Gas-pump arsonist with mental illness arrested again; this time in Dubuque

Richard Huffman arrested in 1998 in I.C., found not guilty by reason of insanity

Rick Smith
Published: December 20 2013 | 4:05 pm - Updated: 29 March 2014 | 1:08 am in
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It’s still too early to know if the car industry is still stalking Richard Huffman.

The 45-year-old Huffman was arrested Wednesday evening in downtown Dubuque, accused of setting a convenience store gas pump on fire. He was charged with first-degree arson and jailed.

It was an arrest that came with a sign of relief for Iowa. No one was killed or maimed, so there was not another story of mental illness and violence to elevate to national prominence.

The arrest for the gas-pump arson is a repeat of the act that Huffman committed at an Iowa City service station in November 1998, after which he became a rarity in Iowa — a criminal defendant found not guilty of a serious felony by reason of insanity.

Such a successful insanity defense in Iowa requires the individual’s committal to a state mental health institute or the Iowa Medical & Classification Center at Oakdale where someone who continues to be mentally ill resides until doctors and the court conclude the person is no longer a danger to self or others.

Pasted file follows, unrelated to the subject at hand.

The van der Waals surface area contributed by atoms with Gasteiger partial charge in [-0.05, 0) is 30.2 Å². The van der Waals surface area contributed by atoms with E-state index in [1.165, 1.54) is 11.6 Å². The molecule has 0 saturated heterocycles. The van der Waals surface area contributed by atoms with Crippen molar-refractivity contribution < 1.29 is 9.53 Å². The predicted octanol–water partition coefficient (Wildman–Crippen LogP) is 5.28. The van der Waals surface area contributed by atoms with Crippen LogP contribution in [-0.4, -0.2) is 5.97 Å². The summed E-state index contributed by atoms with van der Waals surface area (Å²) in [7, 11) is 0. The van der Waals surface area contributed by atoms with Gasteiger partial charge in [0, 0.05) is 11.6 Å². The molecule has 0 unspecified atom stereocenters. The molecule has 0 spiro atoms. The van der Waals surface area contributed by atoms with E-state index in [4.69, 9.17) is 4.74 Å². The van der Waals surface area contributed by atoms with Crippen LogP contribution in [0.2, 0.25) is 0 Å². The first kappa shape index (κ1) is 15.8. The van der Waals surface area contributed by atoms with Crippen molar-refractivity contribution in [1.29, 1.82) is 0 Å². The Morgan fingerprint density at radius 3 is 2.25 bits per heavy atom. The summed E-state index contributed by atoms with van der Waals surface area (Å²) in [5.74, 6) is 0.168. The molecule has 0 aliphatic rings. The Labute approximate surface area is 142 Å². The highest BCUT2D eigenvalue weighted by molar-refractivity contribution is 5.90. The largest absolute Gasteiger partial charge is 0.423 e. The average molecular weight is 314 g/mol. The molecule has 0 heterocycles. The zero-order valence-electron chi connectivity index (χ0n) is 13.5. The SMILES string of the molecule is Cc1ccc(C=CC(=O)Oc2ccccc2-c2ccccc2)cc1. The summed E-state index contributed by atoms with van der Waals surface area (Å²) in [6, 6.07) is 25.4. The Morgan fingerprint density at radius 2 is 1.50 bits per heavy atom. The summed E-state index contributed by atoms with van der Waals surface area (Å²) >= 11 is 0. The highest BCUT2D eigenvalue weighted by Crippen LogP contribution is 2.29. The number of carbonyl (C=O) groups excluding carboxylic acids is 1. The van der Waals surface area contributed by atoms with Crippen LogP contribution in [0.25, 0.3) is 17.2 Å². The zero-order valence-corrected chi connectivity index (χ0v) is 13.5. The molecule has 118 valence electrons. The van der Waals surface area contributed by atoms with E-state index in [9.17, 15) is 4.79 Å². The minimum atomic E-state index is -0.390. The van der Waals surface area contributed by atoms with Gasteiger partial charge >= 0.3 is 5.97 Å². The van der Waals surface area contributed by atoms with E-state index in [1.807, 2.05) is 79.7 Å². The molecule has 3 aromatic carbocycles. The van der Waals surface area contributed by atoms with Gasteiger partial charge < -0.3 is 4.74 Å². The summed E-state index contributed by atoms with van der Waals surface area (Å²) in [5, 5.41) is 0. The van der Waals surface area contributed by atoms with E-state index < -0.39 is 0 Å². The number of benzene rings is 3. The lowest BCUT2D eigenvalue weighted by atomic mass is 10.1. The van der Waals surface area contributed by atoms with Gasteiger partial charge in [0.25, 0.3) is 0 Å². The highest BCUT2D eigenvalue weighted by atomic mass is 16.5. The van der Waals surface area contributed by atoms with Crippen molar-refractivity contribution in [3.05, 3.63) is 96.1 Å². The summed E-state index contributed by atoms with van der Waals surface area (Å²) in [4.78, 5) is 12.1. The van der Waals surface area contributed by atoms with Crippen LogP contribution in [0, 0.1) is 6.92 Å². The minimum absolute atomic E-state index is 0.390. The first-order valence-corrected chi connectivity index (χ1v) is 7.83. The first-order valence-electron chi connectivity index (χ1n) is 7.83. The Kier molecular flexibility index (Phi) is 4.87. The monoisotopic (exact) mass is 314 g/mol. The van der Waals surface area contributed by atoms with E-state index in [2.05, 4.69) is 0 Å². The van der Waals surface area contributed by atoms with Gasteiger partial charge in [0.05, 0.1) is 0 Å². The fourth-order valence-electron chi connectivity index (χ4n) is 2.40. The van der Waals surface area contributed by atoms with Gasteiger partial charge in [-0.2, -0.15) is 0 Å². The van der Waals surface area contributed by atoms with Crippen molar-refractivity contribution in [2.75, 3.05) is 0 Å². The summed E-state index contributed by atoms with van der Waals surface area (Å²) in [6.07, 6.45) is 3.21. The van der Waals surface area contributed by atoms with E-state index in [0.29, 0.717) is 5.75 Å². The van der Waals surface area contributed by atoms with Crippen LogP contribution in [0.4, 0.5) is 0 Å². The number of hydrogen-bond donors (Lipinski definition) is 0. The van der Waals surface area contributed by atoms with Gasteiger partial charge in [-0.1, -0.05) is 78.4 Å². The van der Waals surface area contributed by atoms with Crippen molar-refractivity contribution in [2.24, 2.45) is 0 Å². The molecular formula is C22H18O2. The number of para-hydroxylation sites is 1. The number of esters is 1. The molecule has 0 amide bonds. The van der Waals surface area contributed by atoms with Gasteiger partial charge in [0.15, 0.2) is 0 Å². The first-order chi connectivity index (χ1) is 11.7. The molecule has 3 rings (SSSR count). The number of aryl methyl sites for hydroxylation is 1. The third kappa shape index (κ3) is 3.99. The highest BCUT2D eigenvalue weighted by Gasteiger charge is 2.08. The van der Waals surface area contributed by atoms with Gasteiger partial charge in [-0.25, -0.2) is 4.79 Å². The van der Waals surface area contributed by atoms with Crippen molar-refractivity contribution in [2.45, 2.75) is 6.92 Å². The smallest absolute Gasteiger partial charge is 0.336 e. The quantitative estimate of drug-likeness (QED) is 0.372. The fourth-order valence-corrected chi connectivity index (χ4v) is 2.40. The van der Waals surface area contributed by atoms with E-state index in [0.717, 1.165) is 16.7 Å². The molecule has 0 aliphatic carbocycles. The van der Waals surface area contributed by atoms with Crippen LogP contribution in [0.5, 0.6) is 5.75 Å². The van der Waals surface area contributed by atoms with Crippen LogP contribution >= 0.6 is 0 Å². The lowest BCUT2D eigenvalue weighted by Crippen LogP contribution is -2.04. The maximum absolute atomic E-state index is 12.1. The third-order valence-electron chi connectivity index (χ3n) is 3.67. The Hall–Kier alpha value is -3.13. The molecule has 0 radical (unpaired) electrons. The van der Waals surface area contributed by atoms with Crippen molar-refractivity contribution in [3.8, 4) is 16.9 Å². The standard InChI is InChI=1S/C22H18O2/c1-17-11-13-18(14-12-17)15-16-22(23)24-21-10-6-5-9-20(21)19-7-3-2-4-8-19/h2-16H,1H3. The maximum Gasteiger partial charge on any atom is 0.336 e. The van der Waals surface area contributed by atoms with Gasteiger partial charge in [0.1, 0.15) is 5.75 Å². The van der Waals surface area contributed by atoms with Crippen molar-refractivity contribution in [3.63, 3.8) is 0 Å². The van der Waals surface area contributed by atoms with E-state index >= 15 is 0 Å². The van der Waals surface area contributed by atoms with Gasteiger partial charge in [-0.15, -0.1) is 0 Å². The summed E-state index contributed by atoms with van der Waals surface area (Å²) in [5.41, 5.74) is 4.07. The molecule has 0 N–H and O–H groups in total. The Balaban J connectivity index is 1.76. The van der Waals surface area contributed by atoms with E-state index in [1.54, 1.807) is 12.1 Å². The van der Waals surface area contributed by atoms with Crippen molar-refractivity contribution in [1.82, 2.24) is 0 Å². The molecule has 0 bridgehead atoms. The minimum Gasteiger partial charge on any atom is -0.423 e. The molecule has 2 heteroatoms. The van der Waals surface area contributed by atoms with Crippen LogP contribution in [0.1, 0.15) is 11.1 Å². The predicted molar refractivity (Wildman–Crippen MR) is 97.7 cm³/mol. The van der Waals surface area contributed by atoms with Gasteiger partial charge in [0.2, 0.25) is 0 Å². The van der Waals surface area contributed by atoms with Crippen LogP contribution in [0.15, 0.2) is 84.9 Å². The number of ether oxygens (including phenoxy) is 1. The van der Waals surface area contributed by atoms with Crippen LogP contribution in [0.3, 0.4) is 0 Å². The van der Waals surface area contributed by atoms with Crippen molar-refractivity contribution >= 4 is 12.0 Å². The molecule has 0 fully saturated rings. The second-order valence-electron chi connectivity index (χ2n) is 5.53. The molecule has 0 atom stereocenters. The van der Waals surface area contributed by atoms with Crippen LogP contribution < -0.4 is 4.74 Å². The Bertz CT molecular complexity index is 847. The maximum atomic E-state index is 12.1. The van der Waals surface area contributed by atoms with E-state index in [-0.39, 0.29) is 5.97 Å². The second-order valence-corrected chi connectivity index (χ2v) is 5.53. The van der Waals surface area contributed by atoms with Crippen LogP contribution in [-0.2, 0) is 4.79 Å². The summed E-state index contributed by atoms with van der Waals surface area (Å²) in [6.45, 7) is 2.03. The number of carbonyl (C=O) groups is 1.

In a series of interviews with The Gazette in 2004, Huffman was making his way in a court-ordered committal at the state’s Mental Health Institute in Independence, where he was being treated for the chronic mental illness, paranoid schizophrenia.

Even then, Huffman was convinced that agents of the auto industry had stalked and gassed him back in 1998, forcing him to splatter gasoline on a gas pump in Iowa City and light it on fire.

"At least I did something about it," Huffman said, more than five years into mental health treatment. "In an insane situation like that (being gassed), I did what I could."

At the time, Huffman’s doctors at the MHI at Independence said that such fixed false beliefs and lack of insight are hallmarks of paranoid schizophrenia.

Back in 2004, too, the state of Iowa estimated that Huffman was one of only six adults in a state mental health institute having been acquitted of a crime because of insanity.

At the time, the long-range hope was to one day be able to ease Huffman into a supervised community placement, a move which the Iowa Supreme Court has said is permitted under Iowa’s criminal insanity rule. Likewise, the court has said that someone who is dangerous can build a track record of good behavior in an institution and become nondangerous and so be able to be released in the community.

Even so, Dr. Bhasker Dave, superintendent of the MHI, said in 2004 that the insanity rule was demanding and not to be taken lightly, a rule that required caution before concluding that someone like Huffman wouldn’t do something dangerous again.

Clearly, Huffman met the standard for release at some point and made his way back into the community in Dubuque.

Dubuque Police Lt. Scott Baxter on Friday said Dubuque authorities have had encounters with Huffman dating back to May 2009 when he was charged with assault for punching another resident in the eye at the Julien Care Facility, now owned and operated by Hillcrest Family Services.